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FTC  and DOJ Urge Rhode Island Legislature to Allow Non-lawyers To Perform Real Estate Closings

April 3, 2002

Proposed Bill Would Likely Cause Consumers to Pay More

The Federal Trade Commission and U.S. Department of Justice issued a letter [pdf] on Friday, March 29, 2002, urging the Rhode Island House of Representatives to reject a proposed bill that would prevent non-lawyers from competing with lawyers to perform real estate closings. The agencies expressed concern that the bill likely would cause Rhode Island consumers and businesses to pay more for real estate closings and could also prevent them from benefitting from competition from out-of-state and Internet lenders that could provide more convenient closing services.

"This bill would likely deprive Rhode Islanders of significant benefits of competition, such as lower prices, more convenient services, and the option to use inexpensive Internet-based loan services," said Timothy J. Muris, Chairman of the Federal Trade Commission.

"The proposed bill would subject Rhode Islanders to an artificial restriction on competition that likely would cause them to pay more to close their real estate transactions," said Charles A. James, Assistant Attorney General in charge of the Justice Department's Antitrust Division.

For many years, Rhode Islanders have had the choice to close a refinancing loan with a lawyer or a lay closing service. The bill would eliminate this competition by requiring consumers to use a lawyer to close almost all real estate deals. The bill covers both residential and commercial deals and purchases, refinancings, second mortgages, and other transactions.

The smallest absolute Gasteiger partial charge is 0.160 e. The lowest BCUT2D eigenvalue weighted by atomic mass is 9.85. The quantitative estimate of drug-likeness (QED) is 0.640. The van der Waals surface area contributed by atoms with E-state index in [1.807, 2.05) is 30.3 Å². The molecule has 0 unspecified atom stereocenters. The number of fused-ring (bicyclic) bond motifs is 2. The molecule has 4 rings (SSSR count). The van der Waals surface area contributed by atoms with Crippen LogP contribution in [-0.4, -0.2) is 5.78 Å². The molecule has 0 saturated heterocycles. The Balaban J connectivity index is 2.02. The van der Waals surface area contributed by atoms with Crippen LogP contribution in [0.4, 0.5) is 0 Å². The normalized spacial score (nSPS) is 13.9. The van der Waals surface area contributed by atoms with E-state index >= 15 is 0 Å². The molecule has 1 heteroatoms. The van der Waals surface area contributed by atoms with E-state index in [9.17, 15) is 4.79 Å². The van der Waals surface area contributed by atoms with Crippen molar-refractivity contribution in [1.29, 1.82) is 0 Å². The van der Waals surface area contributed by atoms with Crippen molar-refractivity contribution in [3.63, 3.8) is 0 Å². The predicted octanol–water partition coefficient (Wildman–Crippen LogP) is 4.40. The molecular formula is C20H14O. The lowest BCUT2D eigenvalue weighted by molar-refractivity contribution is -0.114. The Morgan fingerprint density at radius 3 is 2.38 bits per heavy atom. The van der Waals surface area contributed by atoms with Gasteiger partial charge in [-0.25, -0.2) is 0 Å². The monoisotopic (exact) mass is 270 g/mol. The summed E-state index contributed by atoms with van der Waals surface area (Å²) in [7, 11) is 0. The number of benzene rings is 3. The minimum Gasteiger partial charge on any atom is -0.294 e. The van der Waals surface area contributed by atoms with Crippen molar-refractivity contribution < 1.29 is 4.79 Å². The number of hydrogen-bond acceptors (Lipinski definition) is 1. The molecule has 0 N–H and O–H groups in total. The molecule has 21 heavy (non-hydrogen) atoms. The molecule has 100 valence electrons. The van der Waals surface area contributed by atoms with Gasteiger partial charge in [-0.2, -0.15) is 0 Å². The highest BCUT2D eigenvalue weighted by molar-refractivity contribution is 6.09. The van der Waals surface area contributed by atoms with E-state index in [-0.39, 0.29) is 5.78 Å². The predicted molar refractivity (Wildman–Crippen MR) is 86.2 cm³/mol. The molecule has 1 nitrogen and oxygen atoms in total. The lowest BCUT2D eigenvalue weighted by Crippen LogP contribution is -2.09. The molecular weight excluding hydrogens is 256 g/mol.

The bill contains limited exceptions, and would allow closings by lay employees of firms owned entirely by Rhode Island attorneys, Rhode Island-chartered title companies, and title insurance firms. Lenders would be allowed to close their own home equity lines of credit but not other loans. Even with such exceptions, the bill would restrict the current choices available to Rhode Island consumers and is likely to increase closing costs and inconvenience.

According to the letter, one industry source estimated that Rhode Islanders could pay $200-$500 more, if buyers must pay for their own attorneys, as well as the lender's closing lawyer. In addition, the letter explains that wider competition in real estate closings can improve the quality of such services. Non-lawyers may be more willing to travel to the homes of consumers or to meet consumers after work or at other convenient hours. Limiting choice by barring lay competition likely would deprive consumers of these benefits.

The letter notes that consumers in much of the country can choose between lawyers and non-lawyer real estate closing services. Since 1996, both Virginia and New Jersey have considered and rejected bans on non-lawyer closing services. In both states, non-lawyer closing services were substantially less expensive than their lawyer counterparts.

The bill being considered is H. 7462, "An Act Relating To Criminal Offenses - Law Practice." It was introduced by Representative R. Menard and referred to the Rhode Island House Judiciary Committee.

FTC / DOJ Letter

Source: Federal Trade Commission



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